Vlaada Chvátil‘s Codenames is a great party game for 4-8 players.  Players are divided into two teams in front of a 5 x 5 grid of words.  Each team has a “spymaster”, seated across the table, who knows which words belong to the team.

Fig 1. codenames gameplay

The teams take turns to identify all the cards belonging to their team.  They do this using only one-word clues from the spymaster.  The first game takes 20 minutes; subsequent games finishes in fifteen.

The game relies on players seeing the relationships between words.  I thought the idea would work great with chemistry as well, and tried it out with my students in a pre-Christmas class using a handwritten set of organic chem vocabulary.  It worked well — when the spymasters know their chemistry!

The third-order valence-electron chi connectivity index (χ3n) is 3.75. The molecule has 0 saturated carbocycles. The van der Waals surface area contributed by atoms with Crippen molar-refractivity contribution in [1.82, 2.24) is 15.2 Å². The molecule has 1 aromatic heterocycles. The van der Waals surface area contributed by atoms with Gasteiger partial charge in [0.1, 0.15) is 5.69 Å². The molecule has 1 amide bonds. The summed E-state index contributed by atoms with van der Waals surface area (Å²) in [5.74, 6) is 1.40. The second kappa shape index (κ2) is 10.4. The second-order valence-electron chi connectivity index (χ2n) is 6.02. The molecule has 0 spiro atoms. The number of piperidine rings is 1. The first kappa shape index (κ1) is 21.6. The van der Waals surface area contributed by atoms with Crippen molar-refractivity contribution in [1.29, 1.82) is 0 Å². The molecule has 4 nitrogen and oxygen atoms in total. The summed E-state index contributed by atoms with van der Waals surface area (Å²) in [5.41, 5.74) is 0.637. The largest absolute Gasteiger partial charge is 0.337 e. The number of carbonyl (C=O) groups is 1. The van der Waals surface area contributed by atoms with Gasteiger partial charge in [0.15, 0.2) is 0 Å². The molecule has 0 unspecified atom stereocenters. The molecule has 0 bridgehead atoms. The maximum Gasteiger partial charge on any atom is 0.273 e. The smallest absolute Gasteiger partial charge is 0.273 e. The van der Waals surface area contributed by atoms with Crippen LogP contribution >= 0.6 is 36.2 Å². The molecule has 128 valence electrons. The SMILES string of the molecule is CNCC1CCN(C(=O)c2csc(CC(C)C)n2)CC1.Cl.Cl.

I tidied this up in Illustrator, and the PDF is available here: chemistry codenames PDF.  This is designed for printing to A3 size.  In the PDF you can find:

The team cards (anilinium and carboxylates):

Fig 2. Team cards – the PDF has 9 yellows, 8 purple, and 7 grays.

(These games must start with the yellow carboxylate teams.)

Scenario cards

Fig 3. Twenty scenario cards – these work with the 9-8 distribution, with one extra yellow for starting first.

Chemistry “words”

Fig 4. Organic chemistry codename words – the inverted gray words for the spymasters.

Fig 5. Organic chemistry structures.

This works with my students who will be working on the Drugs option of IB chemistry.  There is also a set of blank cards for you to write / draw your own setup.

Customizations: If you have a Silhouette you can use the guides to directly cut out some cardboard backing, using the Cards layer.    There is an Adobe Illustrator action embedded in the PDF, called codenames that automatically generate the inverted version.  It does so by creating a copy of the selection, rotating it 180, scales, and lowers the opacity.

If you enjoy the game, please support the original creator – both Codenames and Codename Pictures are quick good fun with friends and family.